If I may mention a few, in my own thinking, though they said this is to be phase one I note it may really not decongest because we considered the size of the land we were shown from beacon one to beacon two, it may be more or less the same. So, if you are going to decongest you must have a future plan of 50 or 100 years to come and I expected very big land. However, they indicated they are going to do it in phases.

And also, the time frame. This port was supposed to begin by 2013 and now we are in 2018 and that is a long time for any infrastructure development not to have kick started. Even at the Vigwza weigh bridge where we were honestly very impressed because of interviews we conducted with drivers.

The drivers are the consumers and they are impressed and so who are we not to be impressed? However, we also noticed that there are other issues which we may also not want to disclose at this point because we shall put them in our report and once it is debated then it can be put direct to the media and any other person.

Did you share with the minister the same issues during your courtesy call?

We briefed the minister when we came to the capital [Dodoma]. Now we are headed to Ngara and then to the one stop border post on the Burundi border and so far, we have covered 1,500 kilometers by road. We’re going all the way to Kigali through Burundi. So, basically, we are impressed but there is some feedback we shall take and make recommendations.

Don’t you appreciate the fact that I am an invited guest on your trip and I too have my eyes and ears open? For example, while you talked to truck drivers at the Vigwaza weigh bridge, I also interacted and I heard that even if drivers go through the weigh bridge with ease, after that point, later on in other places, they are often stopped by the police for, allegedly, no good reason…

[Laughs] In this mission, you are also a stakeholder. And if you are very keen, in every press conference where we are speaking, I am inviting the media because they are partners and they are going to partner with EALA.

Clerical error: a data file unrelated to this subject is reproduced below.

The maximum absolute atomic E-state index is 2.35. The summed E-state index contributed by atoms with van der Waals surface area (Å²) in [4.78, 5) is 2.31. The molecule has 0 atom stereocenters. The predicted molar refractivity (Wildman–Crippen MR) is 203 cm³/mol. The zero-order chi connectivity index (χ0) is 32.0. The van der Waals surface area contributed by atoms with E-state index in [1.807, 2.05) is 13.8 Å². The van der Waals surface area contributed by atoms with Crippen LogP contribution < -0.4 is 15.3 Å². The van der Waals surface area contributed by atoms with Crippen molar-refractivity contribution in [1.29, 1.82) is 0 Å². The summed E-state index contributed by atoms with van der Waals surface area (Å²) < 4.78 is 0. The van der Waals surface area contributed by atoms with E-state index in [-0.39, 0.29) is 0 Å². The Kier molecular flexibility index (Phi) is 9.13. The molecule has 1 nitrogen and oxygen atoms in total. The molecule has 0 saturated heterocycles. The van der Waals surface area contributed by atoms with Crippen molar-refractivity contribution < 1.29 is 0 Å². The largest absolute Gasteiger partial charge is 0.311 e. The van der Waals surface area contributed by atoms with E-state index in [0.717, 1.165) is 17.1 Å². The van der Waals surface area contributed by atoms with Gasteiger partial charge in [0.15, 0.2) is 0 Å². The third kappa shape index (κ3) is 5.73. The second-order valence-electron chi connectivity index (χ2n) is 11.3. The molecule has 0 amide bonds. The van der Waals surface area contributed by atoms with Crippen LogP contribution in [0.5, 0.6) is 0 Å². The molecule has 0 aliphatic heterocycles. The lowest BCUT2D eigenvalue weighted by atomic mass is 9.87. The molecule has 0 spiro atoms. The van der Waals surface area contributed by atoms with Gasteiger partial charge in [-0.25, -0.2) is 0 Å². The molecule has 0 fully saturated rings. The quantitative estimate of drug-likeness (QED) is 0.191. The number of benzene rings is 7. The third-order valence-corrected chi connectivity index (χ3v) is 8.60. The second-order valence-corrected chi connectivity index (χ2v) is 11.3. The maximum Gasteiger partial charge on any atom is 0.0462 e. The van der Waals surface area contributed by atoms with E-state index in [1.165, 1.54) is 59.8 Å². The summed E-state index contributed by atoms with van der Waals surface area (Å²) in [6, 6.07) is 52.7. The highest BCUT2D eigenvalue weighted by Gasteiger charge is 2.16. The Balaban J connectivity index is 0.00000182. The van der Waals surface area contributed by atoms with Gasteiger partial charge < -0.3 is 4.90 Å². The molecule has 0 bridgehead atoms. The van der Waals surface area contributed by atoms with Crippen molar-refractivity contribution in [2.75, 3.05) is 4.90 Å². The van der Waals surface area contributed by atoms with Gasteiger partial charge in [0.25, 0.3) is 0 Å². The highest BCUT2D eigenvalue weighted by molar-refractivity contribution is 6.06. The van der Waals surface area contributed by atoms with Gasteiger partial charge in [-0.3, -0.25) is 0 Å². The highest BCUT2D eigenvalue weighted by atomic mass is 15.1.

We are doing these activities jointly. So, for what you may have observed, you have the freedom to speak but me I am limiting myself as a member [of parliament] following the rules of procedure which guide the members that we don’t preempt a debate before it is discussed and agreed because I could even have observed it that way but when we go to write the report, other members say ‘no, maybe I was wrong.’ But for you in your case if you have seen something you are free to mention it. But as lawmakers, because we want to be responsible lawmakers, we want to bring a conclusive report which is officially debated.

Again, from my own observation, I note that right away from Zanzibar, Dar es Salaam up to here in Kahama, and the remainder of the trip, we have police escorts and our way is cleared. We have easy entry and access. Don’t you think this somehow limits your observation of realities on the ground? When we come to a place and the police is clearing the way for you I think perhaps there are important things you miss out …

Not at all. Remember, we are EAC residents. We are not visitors and we have members from Tanzania who hail from this place. The police are here basically to make our work manageable. First, such a delegation comprises members from different partner states and, honestly, it is wise to have security because as you can see, sometimes we are travelling past six o’clock in the evening and so, the police is very necessary for security.

Secondly, clearing the way for us is for our interest to complete this trip in the shortest time possible. We are used to the jam and we know how it is in east Africa. We have to bypass the jam very quickly so that we don’t stay in the trip forever, considering that we have a lot of work in the plenary.

But don’t you understand where I am coming from with such a question?

I understand where you are coming from. But I want to answer this very candidly; that we cannot make the journey longer so that, for example, we experience the jam. We are very sure of the jam in all our cities and that’s why we are considering the standard gauge railway from Mombasa to Kampala and Dar es Salaam to Kigali as a very immediate need.

editorial@newtimes.co.rw